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Six-turbine wind farm is approved  

Credit:  By Paul Cook, The Advertiser, www.theadvertiserseries.co.uk 20 October 2011 ~~

A six-turbine wind farm has been approved in the region.

Darlington Borough Council’s planning committee chairman Paul Baldwin used his casting vote to approve Banks Renewables’ plans for the wind farm, north-east of the town.

Approval included a list of conditions, which included satisfying Durham Tees Valley Airport’s demands, coming up with a scheme to offset potential noise problems and planting trees to negate the wind farm’s visual impact.

County Durham-based Banks Group said the outcome would be worth £7.7m to the local economy.

Its agreement with the airport would include a new radar system.

The airport had initially objected to Banks’ plans for the wind farm at Moor House, Barmpton, near Darlington, because of its potential impact on radar and aircraft safety. Those objections were withdrawn on the morning of the meeting.

A letter from the airport’s solicitors stated its experts would meet the Banks Group to come up with a solution before work could start on the wind farm.

One objector, John Rankin, who has worked in air traffic control at the airport for 32 years, said: “The wind farm could impact severely on the operations of the airport. I’m very stunned by the airport’s decision.”

Another objector Alastair Mackenzie, on behalf of Sadberge Parish Council, called for the airport to make a public statement that it would not impact on safety.

Objectors spoke out on a number of other issues including the visual impact of the development, noise and traffic problems during construction. Councillor Baldwin, who suggested the scheme’s approval, said: “There are a lot of people here with a lot hanging on the decision. If it goes to appeal all the safeguards we have built in could go out of the window.”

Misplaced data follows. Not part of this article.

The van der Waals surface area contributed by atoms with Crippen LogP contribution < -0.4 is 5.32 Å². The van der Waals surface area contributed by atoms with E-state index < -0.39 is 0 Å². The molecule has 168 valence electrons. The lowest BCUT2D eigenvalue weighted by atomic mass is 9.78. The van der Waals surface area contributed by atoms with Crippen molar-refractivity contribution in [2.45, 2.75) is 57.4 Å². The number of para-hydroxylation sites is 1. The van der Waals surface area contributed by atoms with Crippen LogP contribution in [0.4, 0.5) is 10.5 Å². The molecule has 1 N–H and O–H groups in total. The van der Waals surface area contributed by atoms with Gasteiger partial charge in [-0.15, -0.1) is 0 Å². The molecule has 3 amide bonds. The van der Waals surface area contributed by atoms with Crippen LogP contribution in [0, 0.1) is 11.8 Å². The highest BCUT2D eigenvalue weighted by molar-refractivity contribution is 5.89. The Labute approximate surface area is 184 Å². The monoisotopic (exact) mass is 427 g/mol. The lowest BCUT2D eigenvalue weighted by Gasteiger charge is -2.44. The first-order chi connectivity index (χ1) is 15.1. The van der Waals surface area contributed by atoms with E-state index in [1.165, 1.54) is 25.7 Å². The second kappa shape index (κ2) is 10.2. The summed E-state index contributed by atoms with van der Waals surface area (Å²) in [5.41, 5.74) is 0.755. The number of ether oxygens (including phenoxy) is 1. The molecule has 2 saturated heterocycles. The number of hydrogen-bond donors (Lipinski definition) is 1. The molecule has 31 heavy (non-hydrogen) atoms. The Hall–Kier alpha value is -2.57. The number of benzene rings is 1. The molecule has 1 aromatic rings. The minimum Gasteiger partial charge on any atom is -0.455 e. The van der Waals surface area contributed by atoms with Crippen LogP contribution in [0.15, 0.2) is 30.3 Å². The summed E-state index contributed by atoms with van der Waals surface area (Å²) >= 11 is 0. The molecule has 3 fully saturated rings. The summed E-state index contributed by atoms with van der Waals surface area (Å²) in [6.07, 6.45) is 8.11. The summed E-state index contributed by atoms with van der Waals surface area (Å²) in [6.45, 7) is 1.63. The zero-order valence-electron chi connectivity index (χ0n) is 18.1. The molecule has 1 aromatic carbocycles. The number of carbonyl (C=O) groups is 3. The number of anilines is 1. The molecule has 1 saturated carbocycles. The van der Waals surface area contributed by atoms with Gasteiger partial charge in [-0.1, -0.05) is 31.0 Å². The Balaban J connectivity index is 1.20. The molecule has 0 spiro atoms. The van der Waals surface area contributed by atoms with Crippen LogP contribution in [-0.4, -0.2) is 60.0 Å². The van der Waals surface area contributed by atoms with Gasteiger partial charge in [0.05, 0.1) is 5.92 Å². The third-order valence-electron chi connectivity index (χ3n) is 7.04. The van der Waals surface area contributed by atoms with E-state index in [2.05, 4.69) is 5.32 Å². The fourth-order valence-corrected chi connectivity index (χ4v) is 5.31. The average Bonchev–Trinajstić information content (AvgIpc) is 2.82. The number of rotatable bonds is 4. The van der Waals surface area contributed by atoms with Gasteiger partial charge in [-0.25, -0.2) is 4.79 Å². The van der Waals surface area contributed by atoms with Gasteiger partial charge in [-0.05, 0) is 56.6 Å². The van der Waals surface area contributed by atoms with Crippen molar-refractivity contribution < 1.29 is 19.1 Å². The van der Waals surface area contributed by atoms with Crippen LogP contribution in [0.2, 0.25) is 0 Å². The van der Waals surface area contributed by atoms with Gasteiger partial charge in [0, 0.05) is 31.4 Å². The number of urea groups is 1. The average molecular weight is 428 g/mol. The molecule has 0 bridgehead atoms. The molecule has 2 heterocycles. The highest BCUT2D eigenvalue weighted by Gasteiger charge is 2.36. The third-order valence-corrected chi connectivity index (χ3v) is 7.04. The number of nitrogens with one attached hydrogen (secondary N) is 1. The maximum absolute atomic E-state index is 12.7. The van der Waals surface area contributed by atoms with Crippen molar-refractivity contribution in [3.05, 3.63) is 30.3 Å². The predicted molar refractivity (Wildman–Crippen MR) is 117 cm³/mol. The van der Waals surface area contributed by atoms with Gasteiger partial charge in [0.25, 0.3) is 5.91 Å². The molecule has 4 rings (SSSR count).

Justin Hancock, at Banks Renewables, said after the meeting: “It has been a lot of hard work to get to this point. It is even more pleasing to come up with a compromise that meets the council’s aspirations.”

Ward councillor Brian Jones said he was disappointed and called the airport’s decision a “mish-mash”, adding: “There is still not a clear solution put forward by the airport. How can we put conditions on something when we don’t know answers?”

The wind farm for six turbines up to 125m high would be the borough’s first, providing enough power for on average 8,300 homes for 25 years.

Source:  By Paul Cook, The Advertiser, www.theadvertiserseries.co.uk 20 October 2011

This article is the work of the source indicated. Any opinions expressed in it are not necessarily those of National Wind Watch.

The copyright of this article resides with the author or publisher indicated. As part of its noncommercial effort to present the environmental, social, scientific, and economic issues of large-scale wind power development to a global audience seeking such information, National Wind Watch endeavors to observe “fair use” as provided for in section 107 of U.S. Copyright Law and similar “fair dealing” provisions of the copyright laws of other nations. Send requests to excerpt, general inquiries, and comments via e-mail.

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